You could say that Jake’s agency operatives in Chinatown are id and superego characters, but in that case I think those two function more as Jake’s good and bad angels, two very different sides of his character. But maybe that’s a difference that’s apparent only to me!
Another interesting cluster uses a more Jungian model. In The Wizard Of Oz Dorothy has to deal with external representations of her anima (inner woman) and animus (inner man) in the forms of Glinda and the Wizard. And Miss Gulch/the Wicked Witch is an extreme form of the destructive anima. In Sense and Sensibility you see extreme forms of the destructive animus (in the form of the passive male relative John Dashwood) and destructive anima (in the form of his bitch-on-wheels wife Fanny). This pair makes a great villainous team I think partly because they are such archetypally warped forms of the animus/anima. A reader or viewer may not know anything about Jung but will still be able to recognize these characters.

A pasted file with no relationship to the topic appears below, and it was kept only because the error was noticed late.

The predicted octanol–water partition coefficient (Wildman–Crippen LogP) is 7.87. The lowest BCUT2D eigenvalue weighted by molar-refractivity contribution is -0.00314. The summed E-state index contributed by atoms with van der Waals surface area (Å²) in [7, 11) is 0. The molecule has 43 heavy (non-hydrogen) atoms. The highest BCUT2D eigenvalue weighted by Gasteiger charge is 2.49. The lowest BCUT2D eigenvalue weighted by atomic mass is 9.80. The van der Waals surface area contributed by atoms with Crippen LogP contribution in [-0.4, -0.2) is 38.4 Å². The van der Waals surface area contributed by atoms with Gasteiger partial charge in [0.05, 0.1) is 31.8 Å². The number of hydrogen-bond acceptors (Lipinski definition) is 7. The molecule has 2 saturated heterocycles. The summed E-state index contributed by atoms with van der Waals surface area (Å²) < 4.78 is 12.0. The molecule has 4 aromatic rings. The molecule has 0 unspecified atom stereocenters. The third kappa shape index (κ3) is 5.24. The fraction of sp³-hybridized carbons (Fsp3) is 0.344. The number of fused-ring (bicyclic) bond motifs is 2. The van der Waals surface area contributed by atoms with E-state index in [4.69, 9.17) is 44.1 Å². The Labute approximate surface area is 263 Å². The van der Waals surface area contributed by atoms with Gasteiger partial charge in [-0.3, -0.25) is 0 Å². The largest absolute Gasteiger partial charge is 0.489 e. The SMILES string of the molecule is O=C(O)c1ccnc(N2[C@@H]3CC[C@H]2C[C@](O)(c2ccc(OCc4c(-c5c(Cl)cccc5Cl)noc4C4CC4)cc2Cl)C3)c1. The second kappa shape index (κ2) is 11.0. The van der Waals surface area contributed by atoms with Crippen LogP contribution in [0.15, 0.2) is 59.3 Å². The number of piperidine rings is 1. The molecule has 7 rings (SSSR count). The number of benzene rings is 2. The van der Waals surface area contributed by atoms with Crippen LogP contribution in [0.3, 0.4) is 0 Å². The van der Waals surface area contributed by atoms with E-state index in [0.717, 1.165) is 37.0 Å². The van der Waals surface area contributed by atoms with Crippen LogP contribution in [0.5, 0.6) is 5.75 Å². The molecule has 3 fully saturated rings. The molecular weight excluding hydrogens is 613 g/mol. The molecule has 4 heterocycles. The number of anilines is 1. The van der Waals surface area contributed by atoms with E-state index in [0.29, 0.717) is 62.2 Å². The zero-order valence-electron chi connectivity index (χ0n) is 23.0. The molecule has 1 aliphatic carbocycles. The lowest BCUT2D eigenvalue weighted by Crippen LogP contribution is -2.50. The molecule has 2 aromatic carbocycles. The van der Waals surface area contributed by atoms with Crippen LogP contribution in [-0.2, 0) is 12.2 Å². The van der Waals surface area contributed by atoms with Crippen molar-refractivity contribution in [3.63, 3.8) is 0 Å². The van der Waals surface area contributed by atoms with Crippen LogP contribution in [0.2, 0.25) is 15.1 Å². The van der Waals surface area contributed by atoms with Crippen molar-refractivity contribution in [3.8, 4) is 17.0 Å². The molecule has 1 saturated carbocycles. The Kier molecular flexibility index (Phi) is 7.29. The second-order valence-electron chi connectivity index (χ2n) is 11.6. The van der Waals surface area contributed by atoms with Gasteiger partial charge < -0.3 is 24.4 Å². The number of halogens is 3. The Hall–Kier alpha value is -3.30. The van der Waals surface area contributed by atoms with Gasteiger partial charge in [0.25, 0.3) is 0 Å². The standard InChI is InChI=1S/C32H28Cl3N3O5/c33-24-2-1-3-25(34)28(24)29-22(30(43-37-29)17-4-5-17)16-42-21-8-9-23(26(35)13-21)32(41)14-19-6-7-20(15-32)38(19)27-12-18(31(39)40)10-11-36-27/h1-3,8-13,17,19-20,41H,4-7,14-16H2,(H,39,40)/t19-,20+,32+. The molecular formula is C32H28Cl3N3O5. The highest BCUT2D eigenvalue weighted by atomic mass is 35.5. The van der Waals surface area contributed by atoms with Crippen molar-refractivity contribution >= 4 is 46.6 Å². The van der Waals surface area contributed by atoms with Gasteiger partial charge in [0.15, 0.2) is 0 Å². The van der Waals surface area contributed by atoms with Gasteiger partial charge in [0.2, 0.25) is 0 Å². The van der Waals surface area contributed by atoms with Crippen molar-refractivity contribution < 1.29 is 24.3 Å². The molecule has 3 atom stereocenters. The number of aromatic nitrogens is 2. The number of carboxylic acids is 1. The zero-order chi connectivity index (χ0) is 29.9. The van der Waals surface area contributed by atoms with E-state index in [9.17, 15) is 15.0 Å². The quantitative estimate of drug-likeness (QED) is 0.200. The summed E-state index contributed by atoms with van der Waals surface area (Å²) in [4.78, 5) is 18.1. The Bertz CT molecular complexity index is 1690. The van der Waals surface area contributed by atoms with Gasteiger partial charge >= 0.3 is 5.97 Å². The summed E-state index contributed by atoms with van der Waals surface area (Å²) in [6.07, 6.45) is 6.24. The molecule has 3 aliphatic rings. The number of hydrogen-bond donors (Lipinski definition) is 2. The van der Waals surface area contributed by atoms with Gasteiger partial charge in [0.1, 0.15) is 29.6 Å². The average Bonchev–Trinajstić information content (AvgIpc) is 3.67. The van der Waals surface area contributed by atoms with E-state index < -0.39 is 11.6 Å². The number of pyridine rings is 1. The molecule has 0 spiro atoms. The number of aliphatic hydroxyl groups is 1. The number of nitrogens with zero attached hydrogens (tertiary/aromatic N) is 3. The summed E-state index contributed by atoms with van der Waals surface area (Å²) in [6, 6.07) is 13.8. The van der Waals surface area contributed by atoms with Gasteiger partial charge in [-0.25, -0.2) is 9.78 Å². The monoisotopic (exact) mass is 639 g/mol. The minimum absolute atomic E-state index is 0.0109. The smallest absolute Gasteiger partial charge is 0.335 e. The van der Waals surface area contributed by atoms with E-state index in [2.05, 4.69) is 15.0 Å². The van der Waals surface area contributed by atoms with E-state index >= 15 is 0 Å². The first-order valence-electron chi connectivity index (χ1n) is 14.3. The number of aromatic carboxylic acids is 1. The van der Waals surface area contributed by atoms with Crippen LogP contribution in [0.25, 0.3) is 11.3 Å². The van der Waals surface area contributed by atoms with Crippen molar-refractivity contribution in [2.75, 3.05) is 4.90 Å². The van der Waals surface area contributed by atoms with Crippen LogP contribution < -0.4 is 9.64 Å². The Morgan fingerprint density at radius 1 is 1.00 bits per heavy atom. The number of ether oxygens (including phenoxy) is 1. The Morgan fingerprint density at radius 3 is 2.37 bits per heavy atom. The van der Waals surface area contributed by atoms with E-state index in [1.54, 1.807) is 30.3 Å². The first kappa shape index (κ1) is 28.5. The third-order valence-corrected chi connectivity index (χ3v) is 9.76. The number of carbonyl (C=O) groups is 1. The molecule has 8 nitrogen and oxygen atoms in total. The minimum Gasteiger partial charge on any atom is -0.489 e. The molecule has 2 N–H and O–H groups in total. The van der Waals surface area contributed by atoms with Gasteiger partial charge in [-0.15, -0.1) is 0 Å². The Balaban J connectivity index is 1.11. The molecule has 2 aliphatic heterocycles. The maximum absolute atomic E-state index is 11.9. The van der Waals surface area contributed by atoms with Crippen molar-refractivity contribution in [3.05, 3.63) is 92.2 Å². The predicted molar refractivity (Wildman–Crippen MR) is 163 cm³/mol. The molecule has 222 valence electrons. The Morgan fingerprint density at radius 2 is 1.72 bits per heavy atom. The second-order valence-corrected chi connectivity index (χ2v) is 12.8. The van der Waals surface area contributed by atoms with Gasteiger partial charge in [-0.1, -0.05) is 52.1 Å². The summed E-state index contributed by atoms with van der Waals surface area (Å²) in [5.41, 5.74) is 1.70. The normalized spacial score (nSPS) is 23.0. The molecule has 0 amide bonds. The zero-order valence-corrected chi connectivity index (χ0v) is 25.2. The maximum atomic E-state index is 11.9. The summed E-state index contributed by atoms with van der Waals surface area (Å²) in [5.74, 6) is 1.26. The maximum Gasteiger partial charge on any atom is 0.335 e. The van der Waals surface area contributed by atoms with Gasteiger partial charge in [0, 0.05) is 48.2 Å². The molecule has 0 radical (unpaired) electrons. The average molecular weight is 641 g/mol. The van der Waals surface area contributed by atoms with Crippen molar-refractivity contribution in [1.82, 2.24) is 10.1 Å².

Sense and Sensibility contains another character cluster: the polar opposite model. In this story we have two sisters: one all sense, and the other all sensibility (passion). Each one needs to assimilate the qualities of her sister to be a truly balanced woman, wife, and human being, and we see those arcs play out in the story.
Another kind of character cluster is the Three-Brother or Three-Sister cluster. It’s used brilliantly in The Godfather, which modernizes the fairytale story of the dying old king with three sons, one of whom will take over the kingdom. The whole question of a story like this is “Which brother will win?” And of course, the youngest and least likely brother is the one who prevails.
Jaws uses a three-brother structure – Sheriff Brody goes out on that boat to hunt down the shark with Hooper, the oceanographer, and Quint, the ship’s captain – and it’s Brody, the least likely to prevail on the water, who faces down and kills the shark after the other two have failed. (You also have the contrast of Hooper, the intellectual scientist, and Quint, the crazy ship's captain - a kind of superego/id pairing again).
And Cinderella is the iconic example of a three-sister structure – again, the youngest sister prevails.